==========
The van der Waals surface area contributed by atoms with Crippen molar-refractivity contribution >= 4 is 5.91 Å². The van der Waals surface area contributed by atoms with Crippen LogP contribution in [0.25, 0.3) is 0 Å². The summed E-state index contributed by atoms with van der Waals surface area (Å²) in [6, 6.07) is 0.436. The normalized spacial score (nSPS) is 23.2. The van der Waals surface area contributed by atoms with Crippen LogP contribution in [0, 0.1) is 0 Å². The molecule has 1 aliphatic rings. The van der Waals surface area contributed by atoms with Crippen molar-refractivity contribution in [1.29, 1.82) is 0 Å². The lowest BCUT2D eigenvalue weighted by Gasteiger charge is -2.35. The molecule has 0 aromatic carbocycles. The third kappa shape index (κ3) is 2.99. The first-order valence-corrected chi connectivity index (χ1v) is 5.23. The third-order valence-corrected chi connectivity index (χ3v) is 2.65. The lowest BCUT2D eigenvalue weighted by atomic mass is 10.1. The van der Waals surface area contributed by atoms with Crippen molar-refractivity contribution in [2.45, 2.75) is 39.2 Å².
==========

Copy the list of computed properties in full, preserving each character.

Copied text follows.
The van der Waals surface area contributed by atoms with Crippen molar-refractivity contribution >= 4 is 5.91 Å². The van der Waals surface area contributed by atoms with Crippen LogP contribution in [0.25, 0.3) is 0 Å². The summed E-state index contributed by atoms with van der Waals surface area (Å²) in [6, 6.07) is 0.436. The normalized spacial score (nSPS) is 23.2. The van der Waals surface area contributed by atoms with Crippen LogP contribution in [0, 0.1) is 0 Å². The molecule has 1 aliphatic rings. The van der Waals surface area contributed by atoms with Crippen molar-refractivity contribution in [1.29, 1.82) is 0 Å². The lowest BCUT2D eigenvalue weighted by Gasteiger charge is -2.35. The molecule has 0 aromatic carbocycles. The third kappa shape index (κ3) is 2.99. The first-order valence-corrected chi connectivity index (χ1v) is 5.23. The third-order valence-corrected chi connectivity index (χ3v) is 2.65. The lowest BCUT2D eigenvalue weighted by atomic mass is 10.1. The van der Waals surface area contributed by atoms with Crippen molar-refractivity contribution in [2.45, 2.75) is 39.2 Å².